anchor node, the chain of nodes can be traversed at either
direction.

- Risto -
Nov 14 '05 #134

"Ioannis Vranos" <iv*@guesswh.at .grad.com> wrote in message
news:cb******** **@ulysses.noc. ntua.gr...

You are right about that, however in reality a decent swap
implementation would check if the passed arguments have the same value
so as to avoid unneeded operations.

There are some algorithms for which the check itself is
an unneeded operation (i.e. which can be proved to be
"correct by construction") become inefficient if the swap
function itself makes such a redundant check. Various
sort algorithms belong to this category, because it is a
characteristic of the sort algorithm [and not a safety net
of swap] to compare items before swapping.

But then there are also some algorithms for which the
check is - if perhaps not redundant - but inefficient as
long as the swap preserves original value in the case of
self-swap.

[I know it's easy to code "more correctly", but] one such
algorithm would be string reversal which might be coded
so that the middle element will be "swapped" with itself
just before the algorithm tests for the termination. Then
you don't need to make an extra check every time before
entering the loop - you just enter the loop every time and
let it do the "right thing" even with strings of length one.

More examples can be found from permutation generation
algorithms, where a straightforward algorithm might benefit
from not having to make the check every time, even given
the cost of occasional self-swap.

- Risto -
Nov 14 '05 #135

"Ioannis Vranos" <iv*@guesswh.at .grad.com> wrote in message
news:cb******** **@ulysses.noc. ntua.gr...

That said, I would not place the equality/inequality check for the
possibility of the same variable passed in mind, but for efficiency.

Whoa!

Without check you have (assuming the temp var is in reg):

R = read memory * 2
W = write memory * 2

With check you have:

R = read memory * 2
C = compare registers
W = write memory * 2 * (1-p) where p = probability of match

For the equality-checking version to be more efficient you have...

C + W*2*(1-p) < W*2 => p > C/(W*2)

In other words, the probability of [arguments-have-the-same
value] should be higher than the ratio of the [comparison-cost]
and the [cost-of-two-writes]. I would guess that in most cases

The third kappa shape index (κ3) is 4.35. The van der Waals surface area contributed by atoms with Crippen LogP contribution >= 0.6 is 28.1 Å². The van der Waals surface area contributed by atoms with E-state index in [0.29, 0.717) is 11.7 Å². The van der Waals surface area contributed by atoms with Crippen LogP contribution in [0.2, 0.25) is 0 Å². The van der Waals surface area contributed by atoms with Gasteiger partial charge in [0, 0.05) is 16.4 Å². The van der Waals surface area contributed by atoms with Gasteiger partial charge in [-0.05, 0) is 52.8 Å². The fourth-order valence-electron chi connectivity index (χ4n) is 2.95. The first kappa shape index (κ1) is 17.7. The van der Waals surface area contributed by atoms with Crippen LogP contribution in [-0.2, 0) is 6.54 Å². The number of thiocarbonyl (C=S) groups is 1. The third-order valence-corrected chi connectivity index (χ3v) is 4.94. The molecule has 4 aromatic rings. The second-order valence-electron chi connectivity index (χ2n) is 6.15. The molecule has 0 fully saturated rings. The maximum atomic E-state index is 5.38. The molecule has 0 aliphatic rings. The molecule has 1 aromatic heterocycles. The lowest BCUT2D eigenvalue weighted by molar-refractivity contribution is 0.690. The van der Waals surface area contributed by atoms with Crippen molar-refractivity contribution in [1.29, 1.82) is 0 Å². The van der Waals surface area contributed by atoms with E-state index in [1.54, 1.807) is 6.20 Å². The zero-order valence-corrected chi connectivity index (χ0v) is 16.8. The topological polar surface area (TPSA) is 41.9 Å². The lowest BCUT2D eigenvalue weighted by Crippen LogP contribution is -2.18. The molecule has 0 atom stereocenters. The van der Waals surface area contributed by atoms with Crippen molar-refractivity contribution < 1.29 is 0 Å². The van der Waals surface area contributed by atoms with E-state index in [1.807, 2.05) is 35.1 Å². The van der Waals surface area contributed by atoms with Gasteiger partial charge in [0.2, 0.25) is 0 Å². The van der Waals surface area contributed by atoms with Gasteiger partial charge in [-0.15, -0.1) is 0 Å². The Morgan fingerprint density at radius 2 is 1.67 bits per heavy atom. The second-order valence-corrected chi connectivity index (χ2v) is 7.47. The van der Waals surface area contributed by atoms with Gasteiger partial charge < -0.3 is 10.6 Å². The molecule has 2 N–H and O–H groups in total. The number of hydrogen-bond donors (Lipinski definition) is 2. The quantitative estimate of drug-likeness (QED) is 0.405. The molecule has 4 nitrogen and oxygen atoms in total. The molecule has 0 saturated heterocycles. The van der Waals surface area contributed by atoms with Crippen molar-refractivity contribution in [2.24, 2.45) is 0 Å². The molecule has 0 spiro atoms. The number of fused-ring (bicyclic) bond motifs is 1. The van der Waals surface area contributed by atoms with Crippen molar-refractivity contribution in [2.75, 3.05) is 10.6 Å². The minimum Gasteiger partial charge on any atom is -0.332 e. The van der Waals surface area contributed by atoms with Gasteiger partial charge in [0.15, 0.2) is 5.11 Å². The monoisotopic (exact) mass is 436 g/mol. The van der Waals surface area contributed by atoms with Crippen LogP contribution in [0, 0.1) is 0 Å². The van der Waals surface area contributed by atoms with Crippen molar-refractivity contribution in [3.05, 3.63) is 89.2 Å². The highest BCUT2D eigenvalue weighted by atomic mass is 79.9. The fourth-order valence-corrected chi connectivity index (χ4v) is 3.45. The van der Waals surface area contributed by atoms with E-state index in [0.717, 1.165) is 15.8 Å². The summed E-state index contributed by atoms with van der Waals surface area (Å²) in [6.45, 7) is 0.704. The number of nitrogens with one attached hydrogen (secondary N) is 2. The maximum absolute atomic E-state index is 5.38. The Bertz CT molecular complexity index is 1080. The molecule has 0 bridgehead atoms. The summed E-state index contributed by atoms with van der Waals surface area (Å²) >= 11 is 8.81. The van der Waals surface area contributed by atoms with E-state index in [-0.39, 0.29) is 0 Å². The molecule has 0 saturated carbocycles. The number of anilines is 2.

comparing the arguments is really a pessimization.. .

Note that some systems can execute the writes in parallel,
and that a write and a compare both can be executed in one
cycle -> p = 1/1 which is a certain non-optimization. Also
note that the cost of the jump (which can be optimized away
if swap is a stand-alone function, but typically can not if it is
an inline function) has not even been factored in yet.

This is a micro-optimization at its finest!

- Risto -
Nov 14 '05 #136
Ioannis Vranos posted:
template<class T>
void swap(T &a, T &b)
{
if(a!=b)
{
// ...
}
}

Depends if you want a shallow swap or a deep swap. With my own template, I
was going for a shallow swap. Not how your example makes use of the !=
operator of the class, while mine doesn't even need a definiton of the class
at all. Then again, yours is probably a deep swap.

-JKop
Nov 14 '05 #137
JKop <NU**@null.null > scribbled the following
on comp.lang.c:
Ioannis Vranos posted:
template<class T>
void swap(T &a, T &b)
{
if(a!=b)
{
// ...
}
}
Depends if you want a shallow swap or a deep swap. With my own template, I
was going for a shallow swap. Not how your example makes use of the !=
operator of the class, while mine doesn't even need a definiton of the class
at all. Then again, yours is probably a deep swap.

crossposting to comp.lang.c. Thanks.

--
/-- Joona Palaste (pa*****@cc.hel sinki.fi) ------------- Finland --------\
\-- http://www.helsinki.fi/~palaste --------------------- rules! --------/
"A bee could, in effect, gather its junk. Llamas (no poor quadripeds) tune
and vow excitedly zooming."
- JIPsoft
Nov 14 '05 #138
In <tC************ *******@newssvr 29.news.prodigy .com> "Mabden" <mabden@sbc_glo bal.net> writes:
"Dan Pop" <Da*****@cern.c h> wrote in message
news:cb******* ****@sunnews.ce rn.ch...
In <zo************ ****@newssvr27. news.prodigy.co m> "Mabden"

<mabden@sbc_gl obal.net> writes:
>"Foobarius Frobinium" <fo******@youre mailbox.com> wrote in message
>news:a7******* *************** ****@posting.go ogle.com...
>> js*******@sanch arnet.in (Jatinder) wrote in message
>news:<22****** *************** *****@posting.g oogle.com>...
>> You mentioned MS often use these sorts of puzzles to test their
>> programmers. I got an even better one to stump even the best MS
>> programmers:
>> #include <stdio.h>
>>
>> int main(void) {
>> int *foo = NULL;
>>
>> fprintf(stdout, "%i\n", *foo);
>> }
>>
>> What will happen if I compile and run this program??
>
>You'll get a warning saying main() has no return value.

C:\TEMP>type test.c
#include <stdio.h>

int main(void) {
int *foo = NULL;

fprintf(stdout, "%i\n", *foo);
}
C:\TEMP>cl -c test.c
Microsoft (R) C/C++ Optimizing Compiler Version 8.00c

test.c
test.c(7) : warning C4035: 'main' : no return value

What part of "chapter and verse" was too difficult for you to understand?
Free clue: the C programming language is not defined by the behaviour of
one compiler or another.

Dan
--
Dan Pop
DESY Zeuthen, RZ group
Email: Da*****@ifh.de
Nov 14 '05 #139
In <cb**********@u lysses.noc.ntua .gr> Ioannis Vranos <iv*@guesswh.at .grad.com> writes:
Mabden wrote:
C:\TEMP>type test.c
#include <stdio.h>

int main(void) {
int *foo = NULL;

fprintf(stdout, "%i\n", *foo);
}
C:\TEMP>cl -c test.c
Microsoft (R) C/C++ Optimizing Compiler Version 8.00c

test.c
test.c(7) : warning C4035: 'main' : no return value

In C90 a return statement is required, in C99 it is not.

Nope, in C90 a return statement is NOT required. Please restrict
yourself to topics you have a clue about.

Dan
--
Dan Pop
DESY Zeuthen, RZ group
Email: Da*****@ifh.de
Nov 14 '05 #140